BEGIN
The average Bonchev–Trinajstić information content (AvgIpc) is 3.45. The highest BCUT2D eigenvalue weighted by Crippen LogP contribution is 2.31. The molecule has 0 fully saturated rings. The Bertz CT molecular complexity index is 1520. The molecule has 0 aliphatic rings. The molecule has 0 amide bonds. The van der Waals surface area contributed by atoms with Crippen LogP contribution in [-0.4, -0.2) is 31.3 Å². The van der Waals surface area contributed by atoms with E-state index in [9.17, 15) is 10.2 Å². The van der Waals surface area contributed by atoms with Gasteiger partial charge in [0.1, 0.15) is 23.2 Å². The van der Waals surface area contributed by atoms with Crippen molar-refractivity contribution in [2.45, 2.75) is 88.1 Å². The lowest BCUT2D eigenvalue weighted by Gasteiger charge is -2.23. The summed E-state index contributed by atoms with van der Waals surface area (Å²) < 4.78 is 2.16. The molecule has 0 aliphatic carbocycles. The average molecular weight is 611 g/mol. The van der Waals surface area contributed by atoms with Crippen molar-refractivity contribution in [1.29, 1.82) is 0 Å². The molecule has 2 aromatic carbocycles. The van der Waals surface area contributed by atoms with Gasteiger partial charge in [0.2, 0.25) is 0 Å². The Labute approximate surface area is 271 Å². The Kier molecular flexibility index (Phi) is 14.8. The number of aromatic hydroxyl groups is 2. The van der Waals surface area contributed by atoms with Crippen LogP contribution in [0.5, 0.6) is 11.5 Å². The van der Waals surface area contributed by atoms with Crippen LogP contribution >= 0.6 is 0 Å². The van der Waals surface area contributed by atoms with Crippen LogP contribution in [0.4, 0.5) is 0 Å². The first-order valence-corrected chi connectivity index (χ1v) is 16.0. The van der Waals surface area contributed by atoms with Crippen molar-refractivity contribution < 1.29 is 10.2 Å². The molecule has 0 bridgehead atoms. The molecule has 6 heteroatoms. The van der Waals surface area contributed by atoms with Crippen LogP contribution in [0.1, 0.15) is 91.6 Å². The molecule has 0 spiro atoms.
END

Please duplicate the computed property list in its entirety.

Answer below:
The average Bonchev–Trinajstić information content (AvgIpc) is 3.45. The highest BCUT2D eigenvalue weighted by Crippen LogP contribution is 2.31. The molecule has 0 fully saturated rings. The Bertz CT molecular complexity index is 1520. The molecule has 0 aliphatic rings. The molecule has 0 amide bonds. The van der Waals surface area contributed by atoms with Crippen LogP contribution in [-0.4, -0.2) is 31.3 Å². The van der Waals surface area contributed by atoms with E-state index in [9.17, 15) is 10.2 Å². The van der Waals surface area contributed by atoms with Gasteiger partial charge in [0.1, 0.15) is 23.2 Å². The van der Waals surface area contributed by atoms with Crippen molar-refractivity contribution in [2.45, 2.75) is 88.1 Å². The lowest BCUT2D eigenvalue weighted by Gasteiger charge is -2.23. The summed E-state index contributed by atoms with van der Waals surface area (Å²) < 4.78 is 2.16. The molecule has 0 aliphatic carbocycles. The average molecular weight is 611 g/mol. The van der Waals surface area contributed by atoms with Crippen molar-refractivity contribution in [1.29, 1.82) is 0 Å². The molecule has 2 aromatic carbocycles. The van der Waals surface area contributed by atoms with Gasteiger partial charge in [0.2, 0.25) is 0 Å². The Labute approximate surface area is 271 Å². The Kier molecular flexibility index (Phi) is 14.8. The number of aromatic hydroxyl groups is 2. The van der Waals surface area contributed by atoms with Crippen LogP contribution in [0.5, 0.6) is 11.5 Å². The van der Waals surface area contributed by atoms with Crippen LogP contribution >= 0.6 is 0 Å². The van der Waals surface area contributed by atoms with Crippen LogP contribution in [0.4, 0.5) is 0 Å². The first-order valence-corrected chi connectivity index (χ1v) is 16.0. The van der Waals surface area contributed by atoms with Crippen molar-refractivity contribution < 1.29 is 10.2 Å². The molecule has 0 bridgehead atoms. The molecule has 6 heteroatoms. The van der Waals surface area contributed by atoms with Crippen LogP contribution in [0.1, 0.15) is 91.6 Å². The molecule has 0 spiro atoms.